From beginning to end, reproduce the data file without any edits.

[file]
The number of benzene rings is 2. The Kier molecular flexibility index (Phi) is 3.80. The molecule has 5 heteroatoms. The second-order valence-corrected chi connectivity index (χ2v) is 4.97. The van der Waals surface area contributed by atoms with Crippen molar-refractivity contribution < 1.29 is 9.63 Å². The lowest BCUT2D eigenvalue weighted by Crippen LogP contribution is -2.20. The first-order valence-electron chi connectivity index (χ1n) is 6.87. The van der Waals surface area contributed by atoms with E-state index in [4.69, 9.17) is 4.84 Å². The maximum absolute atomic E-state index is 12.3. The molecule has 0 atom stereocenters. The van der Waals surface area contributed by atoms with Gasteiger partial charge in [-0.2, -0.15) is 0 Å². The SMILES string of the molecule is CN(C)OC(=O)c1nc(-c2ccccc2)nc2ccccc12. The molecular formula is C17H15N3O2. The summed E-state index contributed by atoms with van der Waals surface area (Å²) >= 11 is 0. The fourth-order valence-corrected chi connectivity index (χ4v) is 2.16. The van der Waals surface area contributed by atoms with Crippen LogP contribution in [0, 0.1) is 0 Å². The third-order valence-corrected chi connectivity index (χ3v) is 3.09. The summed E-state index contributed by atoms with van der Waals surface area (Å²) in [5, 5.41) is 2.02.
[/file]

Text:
The number of benzene rings is 2. The Kier molecular flexibility index (Phi) is 3.80. The molecule has 5 heteroatoms. The second-order valence-corrected chi connectivity index (χ2v) is 4.97. The van der Waals surface area contributed by atoms with Crippen molar-refractivity contribution < 1.29 is 9.63 Å². The lowest BCUT2D eigenvalue weighted by Crippen LogP contribution is -2.20. The first-order valence-electron chi connectivity index (χ1n) is 6.87. The van der Waals surface area contributed by atoms with E-state index in [4.69, 9.17) is 4.84 Å². The maximum absolute atomic E-state index is 12.3. The molecule has 0 atom stereocenters. The van der Waals surface area contributed by atoms with Gasteiger partial charge in [-0.2, -0.15) is 0 Å². The SMILES string of the molecule is CN(C)OC(=O)c1nc(-c2ccccc2)nc2ccccc12. The molecular formula is C17H15N3O2. The summed E-state index contributed by atoms with van der Waals surface area (Å²) >= 11 is 0. The fourth-order valence-corrected chi connectivity index (χ4v) is 2.16. The van der Waals surface area contributed by atoms with Crippen LogP contribution in [0, 0.1) is 0 Å². The third-order valence-corrected chi connectivity index (χ3v) is 3.09. The summed E-state index contributed by atoms with van der Waals surface area (Å²) in [5, 5.41) is 2.02.